The papers of the Shoemaker family of Washington (particularly those of Albert E. Shoemaker) provide a wide range of insights into Washington life in the late nineteenth and early twentieth centuries. Included are vivid family correspondence, land records, and early accounts of the Friendship Heights Citizens' Committee (1925-1935).
Gift of Frederick B. Scheetz and Nicholas B. Scheetz
ca. 1832-1958 * 3.00 linear feet

Peter R. Brady Papers

Letters to the Arizona pioneer and explorer, Peter R. Brady, from his sisters, Mary Ellen and Margaret, and their respective husbands, Benjamin B. French and Edmund F. French. The French families were longtime residents of Washington, and their letters tell much about the changing city in the latter half of the nineteenth century.
Gift of Francis P. Brady
ca. 1850-1898 * 0.50 linear foot

Hinckley-Werlich Family Papers

Besides the diplomatic papers of McCeney Werlich and those of Thomas Hinckley, the collection encompasses a variety of records, including family correspondence and diaries, which offer insight into Washington social life in the first half of the twentieth century. Of some special interest also is a remarkable series of informal photographs taken in Utah in the early 1900s.
Gift of Robert O'Donnell Werlich
1890-1970 * 9.75 linear feet

Virginia Murray Bacon Papers

Mrs. Bacon's papers cover the entire range of her activities as a world traveller, a leader of Washington society, a political activist, and the wife of a Republican congressman (Robert Low Bacon, whose papers are described above under Political Science). Of particular interest are the detailed records documenting Mrs. Bacon's role as one of Washington's foremost hostesses, and especially as one with political and social influence. These range from correspondence with public officials to detailed menus and seating plans for dinners she gave for more than two decades.
Gift of the estate of Mrs. Robert Low Bacon
ca. 1920-1976 * 35.00 linear feet

George H. O'Connor Papers

O'Connor, an attorney, journalist, and civic leader in Washington, D.C., was perhaps best known as a troubadour and as the "entertainer of presidents," having sung for nine of them from William McKinley to Harry S. Truman. The collection contains scrapbooks, photographs, phonograph records, sheet music and correspondence, including letters from William Howard Taft, Franklin D. Roosevelt, and Cordell Hull. The material documents not only O'Connor's own career, but also the history of the Washington entertainment industry from 1894 to 1946, the year of his death. The recordings collection is described separately.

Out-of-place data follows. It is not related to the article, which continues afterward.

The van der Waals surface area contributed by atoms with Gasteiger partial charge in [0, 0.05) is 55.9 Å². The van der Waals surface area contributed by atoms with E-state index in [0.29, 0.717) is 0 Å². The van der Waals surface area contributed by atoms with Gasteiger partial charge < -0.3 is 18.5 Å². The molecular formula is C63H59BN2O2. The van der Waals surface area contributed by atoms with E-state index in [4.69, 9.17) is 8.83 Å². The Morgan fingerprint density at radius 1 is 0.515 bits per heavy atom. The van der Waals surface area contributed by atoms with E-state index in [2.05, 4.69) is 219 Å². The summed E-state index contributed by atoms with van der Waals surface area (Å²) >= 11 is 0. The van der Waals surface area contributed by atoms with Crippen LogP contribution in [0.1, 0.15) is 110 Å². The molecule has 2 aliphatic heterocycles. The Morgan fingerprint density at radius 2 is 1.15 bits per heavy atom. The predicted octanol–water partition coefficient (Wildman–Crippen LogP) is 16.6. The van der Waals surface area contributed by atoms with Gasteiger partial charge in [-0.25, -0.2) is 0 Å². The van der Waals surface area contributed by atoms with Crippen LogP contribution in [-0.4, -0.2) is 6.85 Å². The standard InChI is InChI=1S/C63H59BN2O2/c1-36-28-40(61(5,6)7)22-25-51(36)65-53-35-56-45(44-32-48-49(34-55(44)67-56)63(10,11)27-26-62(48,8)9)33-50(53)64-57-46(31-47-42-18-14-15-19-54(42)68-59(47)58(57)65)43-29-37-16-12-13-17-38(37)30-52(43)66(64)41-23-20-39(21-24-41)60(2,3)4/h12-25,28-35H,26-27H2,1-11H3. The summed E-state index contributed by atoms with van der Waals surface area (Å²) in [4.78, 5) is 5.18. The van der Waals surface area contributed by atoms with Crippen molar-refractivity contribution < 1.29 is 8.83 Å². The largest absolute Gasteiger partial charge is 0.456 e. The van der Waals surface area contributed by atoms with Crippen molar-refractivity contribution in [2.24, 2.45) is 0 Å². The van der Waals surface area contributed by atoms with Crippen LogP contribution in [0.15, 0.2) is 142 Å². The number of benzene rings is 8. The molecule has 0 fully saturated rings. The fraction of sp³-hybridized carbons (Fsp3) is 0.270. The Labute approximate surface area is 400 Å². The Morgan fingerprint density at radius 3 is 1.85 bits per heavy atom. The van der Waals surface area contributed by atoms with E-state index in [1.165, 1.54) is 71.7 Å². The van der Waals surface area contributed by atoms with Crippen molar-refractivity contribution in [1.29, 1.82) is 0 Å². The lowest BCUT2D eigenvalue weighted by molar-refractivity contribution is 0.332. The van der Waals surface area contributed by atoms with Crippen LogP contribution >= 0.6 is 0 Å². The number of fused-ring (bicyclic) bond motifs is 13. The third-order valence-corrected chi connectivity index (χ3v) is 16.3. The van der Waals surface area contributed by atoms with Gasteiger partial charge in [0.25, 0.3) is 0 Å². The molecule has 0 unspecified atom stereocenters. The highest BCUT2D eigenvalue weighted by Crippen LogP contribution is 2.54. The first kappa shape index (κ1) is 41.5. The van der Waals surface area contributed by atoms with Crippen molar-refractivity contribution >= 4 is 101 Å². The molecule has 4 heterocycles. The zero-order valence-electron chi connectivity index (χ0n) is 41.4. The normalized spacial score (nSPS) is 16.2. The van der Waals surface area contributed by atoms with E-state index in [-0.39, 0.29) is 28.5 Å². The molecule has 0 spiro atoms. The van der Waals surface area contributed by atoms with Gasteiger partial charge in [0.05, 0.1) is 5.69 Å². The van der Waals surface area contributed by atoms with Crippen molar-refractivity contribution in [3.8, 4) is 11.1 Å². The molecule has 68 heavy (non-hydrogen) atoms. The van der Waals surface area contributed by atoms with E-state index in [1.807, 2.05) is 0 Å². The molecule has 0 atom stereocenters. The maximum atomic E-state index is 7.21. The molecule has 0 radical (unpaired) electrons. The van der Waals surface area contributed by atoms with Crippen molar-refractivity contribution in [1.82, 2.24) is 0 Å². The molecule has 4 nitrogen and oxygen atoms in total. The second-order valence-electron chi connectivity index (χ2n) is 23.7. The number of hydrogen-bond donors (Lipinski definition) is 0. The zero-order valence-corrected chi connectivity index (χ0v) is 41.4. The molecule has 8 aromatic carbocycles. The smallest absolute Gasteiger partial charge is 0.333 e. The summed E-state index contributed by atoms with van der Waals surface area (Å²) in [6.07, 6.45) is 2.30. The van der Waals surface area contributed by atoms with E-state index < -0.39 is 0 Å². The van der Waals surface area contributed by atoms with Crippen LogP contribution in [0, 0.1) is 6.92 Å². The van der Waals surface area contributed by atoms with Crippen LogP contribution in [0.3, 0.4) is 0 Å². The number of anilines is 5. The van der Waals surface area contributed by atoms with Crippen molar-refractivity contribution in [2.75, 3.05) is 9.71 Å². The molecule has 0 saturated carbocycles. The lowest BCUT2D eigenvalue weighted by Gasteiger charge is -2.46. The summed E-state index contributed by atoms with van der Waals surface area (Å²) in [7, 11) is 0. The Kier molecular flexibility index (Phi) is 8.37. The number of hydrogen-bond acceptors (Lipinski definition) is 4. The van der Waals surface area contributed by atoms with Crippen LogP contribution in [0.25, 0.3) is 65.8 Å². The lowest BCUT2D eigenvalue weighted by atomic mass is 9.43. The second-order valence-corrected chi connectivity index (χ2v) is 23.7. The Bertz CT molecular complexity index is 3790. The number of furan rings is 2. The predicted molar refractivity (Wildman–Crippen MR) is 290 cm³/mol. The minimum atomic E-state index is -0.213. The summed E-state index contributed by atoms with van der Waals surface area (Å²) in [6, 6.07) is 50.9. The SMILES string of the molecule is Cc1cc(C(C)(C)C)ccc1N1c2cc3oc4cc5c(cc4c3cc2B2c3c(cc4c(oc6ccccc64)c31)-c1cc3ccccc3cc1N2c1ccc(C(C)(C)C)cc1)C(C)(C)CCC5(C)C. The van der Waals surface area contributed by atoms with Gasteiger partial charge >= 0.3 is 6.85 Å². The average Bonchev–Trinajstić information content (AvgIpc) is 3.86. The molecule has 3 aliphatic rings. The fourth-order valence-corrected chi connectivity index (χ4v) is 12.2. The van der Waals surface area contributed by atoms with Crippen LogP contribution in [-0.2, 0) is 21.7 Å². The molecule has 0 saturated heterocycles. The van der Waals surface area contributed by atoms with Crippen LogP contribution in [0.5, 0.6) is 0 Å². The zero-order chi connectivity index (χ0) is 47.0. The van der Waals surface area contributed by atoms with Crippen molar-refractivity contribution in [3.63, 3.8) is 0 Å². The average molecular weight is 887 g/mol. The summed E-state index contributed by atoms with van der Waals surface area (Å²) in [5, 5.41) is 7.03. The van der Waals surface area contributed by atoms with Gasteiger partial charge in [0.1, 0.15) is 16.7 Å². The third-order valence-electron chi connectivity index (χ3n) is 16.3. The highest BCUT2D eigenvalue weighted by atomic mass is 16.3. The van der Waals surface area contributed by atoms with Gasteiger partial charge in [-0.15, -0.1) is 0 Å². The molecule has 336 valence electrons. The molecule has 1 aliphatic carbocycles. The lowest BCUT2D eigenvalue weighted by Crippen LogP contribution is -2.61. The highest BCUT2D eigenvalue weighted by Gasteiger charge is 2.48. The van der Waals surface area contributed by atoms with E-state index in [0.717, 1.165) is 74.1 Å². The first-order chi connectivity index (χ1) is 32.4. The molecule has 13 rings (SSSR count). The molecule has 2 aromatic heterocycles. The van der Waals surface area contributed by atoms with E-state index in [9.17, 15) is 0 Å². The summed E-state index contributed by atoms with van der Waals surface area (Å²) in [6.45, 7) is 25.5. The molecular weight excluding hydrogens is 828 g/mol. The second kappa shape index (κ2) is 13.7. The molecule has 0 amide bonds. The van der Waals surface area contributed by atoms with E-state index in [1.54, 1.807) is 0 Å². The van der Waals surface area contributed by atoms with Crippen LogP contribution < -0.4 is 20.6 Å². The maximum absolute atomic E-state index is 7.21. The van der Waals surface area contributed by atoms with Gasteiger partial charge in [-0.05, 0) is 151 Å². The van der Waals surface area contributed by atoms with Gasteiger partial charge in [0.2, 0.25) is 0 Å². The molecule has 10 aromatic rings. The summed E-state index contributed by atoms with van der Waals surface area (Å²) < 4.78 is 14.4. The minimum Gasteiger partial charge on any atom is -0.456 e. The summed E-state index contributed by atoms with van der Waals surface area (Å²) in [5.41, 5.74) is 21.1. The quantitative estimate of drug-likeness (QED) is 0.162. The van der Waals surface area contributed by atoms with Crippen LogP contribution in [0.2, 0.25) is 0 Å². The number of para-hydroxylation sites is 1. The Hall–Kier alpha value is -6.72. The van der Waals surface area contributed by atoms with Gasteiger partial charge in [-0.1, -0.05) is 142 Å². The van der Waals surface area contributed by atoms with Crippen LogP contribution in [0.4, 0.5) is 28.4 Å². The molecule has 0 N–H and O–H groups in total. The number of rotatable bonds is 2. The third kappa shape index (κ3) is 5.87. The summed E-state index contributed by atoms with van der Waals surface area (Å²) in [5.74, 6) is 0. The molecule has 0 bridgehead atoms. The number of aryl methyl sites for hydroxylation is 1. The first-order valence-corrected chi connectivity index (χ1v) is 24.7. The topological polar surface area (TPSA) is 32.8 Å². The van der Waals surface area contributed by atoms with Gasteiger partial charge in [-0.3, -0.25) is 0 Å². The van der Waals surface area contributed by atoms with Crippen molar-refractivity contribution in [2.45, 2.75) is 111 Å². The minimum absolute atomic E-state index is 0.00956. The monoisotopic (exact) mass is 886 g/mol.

Gift of George H. O'Connor, Jr.
1894-1946 * 4.00 linear feet

William J. Hughes Papers

Personal and professional papers of Hughes, for 50 years a lawyer in Washington and a professor at the Georgetown University School of Law from 1928 to 1970. Included are items relating to various aspects of Washington history during the entire period.
Gift of Mrs. William J. Hughes
1919-1971 * 42.00 linear feet

Archives of the D. C. Federation of Citizens Associations

Minutes, reports, and correspondence documenting the organization, administration, and activities of the federation. The federation, founded in 1910, had a long history as a vehicle for the expression of citizen concern on the entire range of social and political issues raised by Washington's growth from "small Southern town" to major city.
Gift of the Federation
1940-1972 * 9.50 linear feet

Alfred M. Pommer Papers

Correspondence, typescripts, and related material primarily concerning Dr. Pommer's longstanding interests in nutrition and in various forms of mental retardation, most notably Down's Syndrome. The papers touch on his work as an assistant in pediatrics at the Georgetown University Hospital in the late 1950s.
Gift of Agnes L. Pommer
ca. 1957-1974 * 1.50 linear feet

Robert M. Weston Papers

Correspondence, memoranda, reports, and other papers documenting Judge Weston's career in public service in the federal and District of Columbia governments. Of particular interest are materials relating to the Capital Transit case before the Public Utilities Commission.
Gift of the estate of Judge Weston
1933-1973 * 10.50 linear feet

Other Local History Holdings

A number of other collections have much that bears on local history. The following may be cited: